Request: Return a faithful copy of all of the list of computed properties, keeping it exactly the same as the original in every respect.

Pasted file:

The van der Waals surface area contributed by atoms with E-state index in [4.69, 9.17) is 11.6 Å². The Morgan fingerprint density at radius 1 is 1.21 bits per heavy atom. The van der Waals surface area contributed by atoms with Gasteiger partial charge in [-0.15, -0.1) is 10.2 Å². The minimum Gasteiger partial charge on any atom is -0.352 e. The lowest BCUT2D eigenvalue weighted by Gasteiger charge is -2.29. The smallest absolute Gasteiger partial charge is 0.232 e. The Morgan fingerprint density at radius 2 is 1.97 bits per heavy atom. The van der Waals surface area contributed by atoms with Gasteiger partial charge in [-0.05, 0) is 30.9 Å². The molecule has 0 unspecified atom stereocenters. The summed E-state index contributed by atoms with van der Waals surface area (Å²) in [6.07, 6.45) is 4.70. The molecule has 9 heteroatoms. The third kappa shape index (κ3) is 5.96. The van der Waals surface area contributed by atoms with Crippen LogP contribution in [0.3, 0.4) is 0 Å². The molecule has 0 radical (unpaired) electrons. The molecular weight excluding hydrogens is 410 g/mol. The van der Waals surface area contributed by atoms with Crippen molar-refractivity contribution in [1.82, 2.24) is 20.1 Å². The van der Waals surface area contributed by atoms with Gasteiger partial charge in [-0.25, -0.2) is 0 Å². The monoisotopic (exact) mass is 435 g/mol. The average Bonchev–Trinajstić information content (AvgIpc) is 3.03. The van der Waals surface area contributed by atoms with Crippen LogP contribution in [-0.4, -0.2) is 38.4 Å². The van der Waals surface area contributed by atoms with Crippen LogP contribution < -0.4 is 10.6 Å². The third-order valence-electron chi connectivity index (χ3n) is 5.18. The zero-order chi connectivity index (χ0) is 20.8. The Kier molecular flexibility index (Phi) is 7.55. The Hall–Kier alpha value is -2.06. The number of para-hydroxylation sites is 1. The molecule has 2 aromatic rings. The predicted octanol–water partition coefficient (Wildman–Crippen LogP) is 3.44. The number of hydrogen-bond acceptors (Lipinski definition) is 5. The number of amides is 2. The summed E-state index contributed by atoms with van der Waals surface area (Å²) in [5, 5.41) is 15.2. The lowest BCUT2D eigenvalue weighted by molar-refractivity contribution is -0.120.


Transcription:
The van der Waals surface area contributed by atoms with E-state index in [4.69, 9.17) is 11.6 Å². The Morgan fingerprint density at radius 1 is 1.21 bits per heavy atom. The van der Waals surface area contributed by atoms with Gasteiger partial charge in [-0.15, -0.1) is 10.2 Å². The minimum Gasteiger partial charge on any atom is -0.352 e. The lowest BCUT2D eigenvalue weighted by Gasteiger charge is -2.29. The smallest absolute Gasteiger partial charge is 0.232 e. The Morgan fingerprint density at radius 2 is 1.97 bits per heavy atom. The van der Waals surface area contributed by atoms with Gasteiger partial charge in [-0.05, 0) is 30.9 Å². The molecule has 0 unspecified atom stereocenters. The summed E-state index contributed by atoms with van der Waals surface area (Å²) in [6.07, 6.45) is 4.70. The molecule has 9 heteroatoms. The third kappa shape index (κ3) is 5.96. The van der Waals surface area contributed by atoms with Crippen LogP contribution in [0.3, 0.4) is 0 Å². The molecule has 0 radical (unpaired) electrons. The molecular weight excluding hydrogens is 410 g/mol. The van der Waals surface area contributed by atoms with Crippen molar-refractivity contribution in [1.82, 2.24) is 20.1 Å². The van der Waals surface area contributed by atoms with Gasteiger partial charge in [-0.25, -0.2) is 0 Å². The monoisotopic (exact) mass is 435 g/mol. The average Bonchev–Trinajstić information content (AvgIpc) is 3.03. The van der Waals surface area contributed by atoms with Crippen LogP contribution in [-0.4, -0.2) is 38.4 Å². The van der Waals surface area contributed by atoms with Crippen LogP contribution < -0.4 is 10.6 Å². The third-order valence-electron chi connectivity index (χ3n) is 5.18. The zero-order chi connectivity index (χ0) is 20.8. The Kier molecular flexibility index (Phi) is 7.55. The Hall–Kier alpha value is -2.06. The number of para-hydroxylation sites is 1. The molecule has 2 aromatic rings. The predicted octanol–water partition coefficient (Wildman–Crippen LogP) is 3.44. The number of hydrogen-bond acceptors (Lipinski definition) is 5. The number of amides is 2. The summed E-state index contributed by atoms with van der Waals surface area (Å²) in [5, 5.41) is 15.2. The lowest BCUT2D eigenvalue weighted by molar-refractivity contribution is -0.120.